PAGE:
Proteas look to same XIComment on this story
Colombo – The make-up of the South African team for tomorrow’s second Test against Sri Lanka should stay exactly the same as the side that won in Galle.
AB de Villiers who has had the keeper’s gloves in Test cricket since Mark Boucher was injured in 2012, handed the duties to Quinton de Kock for the Galle Test, due to a hamstring strain. De Kock took his chance, making runs and generally being tidy behind the stumps, and De Villiers admitted that the status quo would remain for Thursday’s Test.
“I didn’t keep in the last game because of the hammy issue, but that has healed now. But my back has always been an issue, and with only two days of preparation, and the fact that I haven’t kept in about six or seven months, it’s probably a bit of both that will keep me out of (keeping) this series,” De Villiers explained.
It is not the first time that he has passed on the keeping responsibilities to De Kock whilst in Sri Lanka. Last year, he did the same in the ODI series, and his worth in the field was immediately apparent then, as it is now. In the Galle Test, he pouched a pair stunning, reflex catches, adding much to a fielding unit that is playing a vital part in keeping the pressure on the opposition.
“I love being on the field. Whatever I do, I do it with a lot of passion. I love playing the game. So I do enjoy fielding. It’s tough at slip. The ball doesn’t come to you very often. So, from that perspective I enjoy keeping more – you’re in the game the whole time. But it’s nice to pull off something special every now and then in the field, to keep the intensity and the energy going.”
While the dynamics for this week’s team look set, De Villiers admitted that the role of the keeper would have to be addressed for the future.
“Long term, I still look at myself as a wicket-keeper batsman,” De Villiers explained.
“The balance of the team was not affected when Quinny came in at six or seven because we also have Vern (Philander) as the all-rounder. Whoever takes the gloves and bats at seven or six, as long as it’s the best guy for the job, I’m happy. I’m still willing to take the gloves for the boys. I just have to come into a series prepared, without any niggles.”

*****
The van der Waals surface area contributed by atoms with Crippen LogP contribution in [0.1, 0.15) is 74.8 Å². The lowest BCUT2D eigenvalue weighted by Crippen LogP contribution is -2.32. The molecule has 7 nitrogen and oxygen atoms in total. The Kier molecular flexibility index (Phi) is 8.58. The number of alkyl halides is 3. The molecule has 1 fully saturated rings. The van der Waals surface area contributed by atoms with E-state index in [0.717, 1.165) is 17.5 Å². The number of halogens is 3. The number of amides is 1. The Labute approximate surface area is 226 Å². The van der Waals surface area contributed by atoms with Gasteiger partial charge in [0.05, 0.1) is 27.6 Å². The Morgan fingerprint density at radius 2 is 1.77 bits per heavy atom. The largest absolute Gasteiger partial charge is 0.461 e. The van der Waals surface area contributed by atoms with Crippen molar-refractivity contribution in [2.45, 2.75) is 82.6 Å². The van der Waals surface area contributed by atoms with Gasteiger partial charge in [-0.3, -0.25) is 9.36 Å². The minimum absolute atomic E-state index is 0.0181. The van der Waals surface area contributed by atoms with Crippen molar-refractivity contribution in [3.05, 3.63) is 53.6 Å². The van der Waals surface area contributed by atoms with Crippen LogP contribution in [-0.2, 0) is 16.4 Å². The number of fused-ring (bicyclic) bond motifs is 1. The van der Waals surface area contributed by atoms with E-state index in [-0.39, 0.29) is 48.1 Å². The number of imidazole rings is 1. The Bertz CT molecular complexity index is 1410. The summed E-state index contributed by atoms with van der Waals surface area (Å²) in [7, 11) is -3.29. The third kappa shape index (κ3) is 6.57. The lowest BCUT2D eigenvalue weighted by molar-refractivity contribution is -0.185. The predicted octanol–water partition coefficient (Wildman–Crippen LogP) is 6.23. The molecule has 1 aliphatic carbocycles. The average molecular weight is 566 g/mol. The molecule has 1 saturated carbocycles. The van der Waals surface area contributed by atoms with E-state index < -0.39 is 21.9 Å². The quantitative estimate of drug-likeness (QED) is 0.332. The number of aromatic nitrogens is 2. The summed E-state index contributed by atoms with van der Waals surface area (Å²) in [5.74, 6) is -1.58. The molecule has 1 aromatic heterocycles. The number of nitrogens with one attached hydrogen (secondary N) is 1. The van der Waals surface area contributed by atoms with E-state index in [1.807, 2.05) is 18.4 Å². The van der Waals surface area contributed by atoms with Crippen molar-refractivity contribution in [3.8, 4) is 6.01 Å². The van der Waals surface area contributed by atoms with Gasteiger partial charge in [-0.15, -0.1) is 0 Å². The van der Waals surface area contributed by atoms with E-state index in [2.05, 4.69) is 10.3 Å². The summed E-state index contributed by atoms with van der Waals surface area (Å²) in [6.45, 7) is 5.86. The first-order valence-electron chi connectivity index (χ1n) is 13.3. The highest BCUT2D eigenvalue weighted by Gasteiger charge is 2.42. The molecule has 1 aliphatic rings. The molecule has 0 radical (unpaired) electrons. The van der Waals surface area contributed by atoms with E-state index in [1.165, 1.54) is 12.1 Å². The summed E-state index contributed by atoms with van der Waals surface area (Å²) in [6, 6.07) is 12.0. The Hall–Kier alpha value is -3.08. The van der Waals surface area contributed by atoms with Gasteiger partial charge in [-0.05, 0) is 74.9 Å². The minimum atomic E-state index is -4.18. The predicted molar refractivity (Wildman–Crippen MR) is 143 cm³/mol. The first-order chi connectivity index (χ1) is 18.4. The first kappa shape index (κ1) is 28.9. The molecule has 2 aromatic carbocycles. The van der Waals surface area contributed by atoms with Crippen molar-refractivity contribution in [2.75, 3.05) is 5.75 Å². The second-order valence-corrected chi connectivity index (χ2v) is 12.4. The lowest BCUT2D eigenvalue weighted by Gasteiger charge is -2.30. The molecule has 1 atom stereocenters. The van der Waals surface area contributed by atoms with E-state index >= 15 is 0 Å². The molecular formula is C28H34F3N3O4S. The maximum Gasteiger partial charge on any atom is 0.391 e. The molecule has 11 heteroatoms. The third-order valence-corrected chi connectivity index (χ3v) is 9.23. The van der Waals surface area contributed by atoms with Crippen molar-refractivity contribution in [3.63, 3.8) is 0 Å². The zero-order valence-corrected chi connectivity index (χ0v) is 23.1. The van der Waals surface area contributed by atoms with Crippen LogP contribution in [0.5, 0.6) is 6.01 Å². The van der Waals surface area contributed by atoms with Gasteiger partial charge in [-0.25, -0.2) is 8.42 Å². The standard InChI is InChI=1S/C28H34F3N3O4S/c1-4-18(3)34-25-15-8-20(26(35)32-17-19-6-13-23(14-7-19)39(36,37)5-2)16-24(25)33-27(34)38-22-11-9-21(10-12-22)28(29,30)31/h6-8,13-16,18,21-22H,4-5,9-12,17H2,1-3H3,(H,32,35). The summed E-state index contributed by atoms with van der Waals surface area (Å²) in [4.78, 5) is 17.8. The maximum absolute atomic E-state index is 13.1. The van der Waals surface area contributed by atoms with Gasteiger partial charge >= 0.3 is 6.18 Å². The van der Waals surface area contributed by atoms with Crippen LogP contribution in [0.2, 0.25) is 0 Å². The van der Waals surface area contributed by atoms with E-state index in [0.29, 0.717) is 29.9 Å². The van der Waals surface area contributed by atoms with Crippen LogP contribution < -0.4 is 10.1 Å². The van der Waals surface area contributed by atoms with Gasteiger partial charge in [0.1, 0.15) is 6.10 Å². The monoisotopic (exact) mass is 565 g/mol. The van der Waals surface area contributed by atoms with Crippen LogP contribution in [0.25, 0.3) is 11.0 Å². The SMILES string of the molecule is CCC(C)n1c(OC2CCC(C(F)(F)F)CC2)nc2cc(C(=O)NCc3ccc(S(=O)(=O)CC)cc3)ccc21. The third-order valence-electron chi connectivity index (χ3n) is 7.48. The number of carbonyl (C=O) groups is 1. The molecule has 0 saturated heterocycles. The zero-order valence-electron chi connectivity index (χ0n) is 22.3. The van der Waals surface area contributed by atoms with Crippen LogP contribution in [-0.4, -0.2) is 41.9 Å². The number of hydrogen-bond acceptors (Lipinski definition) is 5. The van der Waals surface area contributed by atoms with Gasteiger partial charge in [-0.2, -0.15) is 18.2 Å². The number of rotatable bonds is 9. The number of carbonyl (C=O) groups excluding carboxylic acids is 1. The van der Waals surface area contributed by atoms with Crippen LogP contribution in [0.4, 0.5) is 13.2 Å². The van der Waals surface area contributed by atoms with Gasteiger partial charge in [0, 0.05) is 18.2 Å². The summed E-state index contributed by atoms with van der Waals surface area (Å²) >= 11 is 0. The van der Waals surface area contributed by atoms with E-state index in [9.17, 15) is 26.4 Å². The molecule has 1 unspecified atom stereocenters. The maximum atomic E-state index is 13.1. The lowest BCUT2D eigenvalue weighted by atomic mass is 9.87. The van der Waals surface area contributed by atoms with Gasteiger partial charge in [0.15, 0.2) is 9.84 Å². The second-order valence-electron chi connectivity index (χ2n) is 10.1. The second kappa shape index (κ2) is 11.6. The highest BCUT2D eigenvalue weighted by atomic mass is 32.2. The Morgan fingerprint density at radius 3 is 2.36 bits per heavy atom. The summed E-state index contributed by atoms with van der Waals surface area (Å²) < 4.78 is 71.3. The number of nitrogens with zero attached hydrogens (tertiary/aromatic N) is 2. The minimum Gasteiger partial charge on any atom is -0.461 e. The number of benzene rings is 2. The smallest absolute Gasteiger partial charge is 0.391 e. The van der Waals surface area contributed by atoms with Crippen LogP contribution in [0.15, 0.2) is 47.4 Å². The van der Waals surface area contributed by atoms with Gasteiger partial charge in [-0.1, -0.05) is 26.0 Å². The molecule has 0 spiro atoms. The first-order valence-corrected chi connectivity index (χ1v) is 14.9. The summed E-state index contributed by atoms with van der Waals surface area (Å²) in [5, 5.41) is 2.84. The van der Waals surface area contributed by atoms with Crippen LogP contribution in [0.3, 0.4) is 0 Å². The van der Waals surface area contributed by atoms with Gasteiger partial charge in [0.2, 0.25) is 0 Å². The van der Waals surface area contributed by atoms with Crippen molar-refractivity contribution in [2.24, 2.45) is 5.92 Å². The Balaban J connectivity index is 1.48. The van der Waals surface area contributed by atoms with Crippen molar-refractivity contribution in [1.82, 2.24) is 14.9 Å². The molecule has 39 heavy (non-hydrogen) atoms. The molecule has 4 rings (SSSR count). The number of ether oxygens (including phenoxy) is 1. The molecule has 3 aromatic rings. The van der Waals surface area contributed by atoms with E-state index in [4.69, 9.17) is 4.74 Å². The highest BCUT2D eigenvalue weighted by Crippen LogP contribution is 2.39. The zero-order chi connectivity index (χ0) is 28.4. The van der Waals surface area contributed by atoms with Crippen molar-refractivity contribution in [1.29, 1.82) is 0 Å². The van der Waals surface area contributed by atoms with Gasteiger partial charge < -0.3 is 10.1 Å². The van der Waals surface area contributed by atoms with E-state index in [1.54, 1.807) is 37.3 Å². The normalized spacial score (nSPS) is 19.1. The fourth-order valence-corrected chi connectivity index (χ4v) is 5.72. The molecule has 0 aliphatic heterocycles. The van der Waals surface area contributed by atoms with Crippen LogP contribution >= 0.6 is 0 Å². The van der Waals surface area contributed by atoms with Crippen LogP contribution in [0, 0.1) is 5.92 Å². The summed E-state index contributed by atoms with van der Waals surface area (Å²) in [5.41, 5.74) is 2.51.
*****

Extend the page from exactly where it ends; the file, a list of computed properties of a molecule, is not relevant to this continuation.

It is an interesting dynamic, but also one that means that South Africa will not consider the option of fielding two spinners at the Sinhalese Sports Club. The pitch that they will play on already looks as flat as Galle – if not flatter – and the selection panel must have considered handing Dane Piedt his debut here.
His control and nagging nature would have come in handy here, and coach Russell Domingo and skipper Hashim Amla took a long, hard look at the conditions, before chatting away at length after Amla’s net session.
It is unusual to change a winning team, and South Africa must feel that Imran Tahir deserves at least another chance to show his worth to the side, in these conditions. The leggie was absent from yesterday’s optional training session, but he is expected to step up his preparations along with the rest of the team this afternoon.
Piedt, meanwhile, has been an enthusiastic participant at nets, much like Wayne Parnell, Kyle Abbott and Stiaan van Zyl. It’s not easy to break into a winning team, and it certainly isn’t any easier to try and crack the nod in a team that is on the brink of being No1 in the world again.
But, just as JP Duminy and Faf du Plessis and Dean Elgar and now young De Kock will attest, you better be ready to grab it with both hands when the opportunity finally presents itself.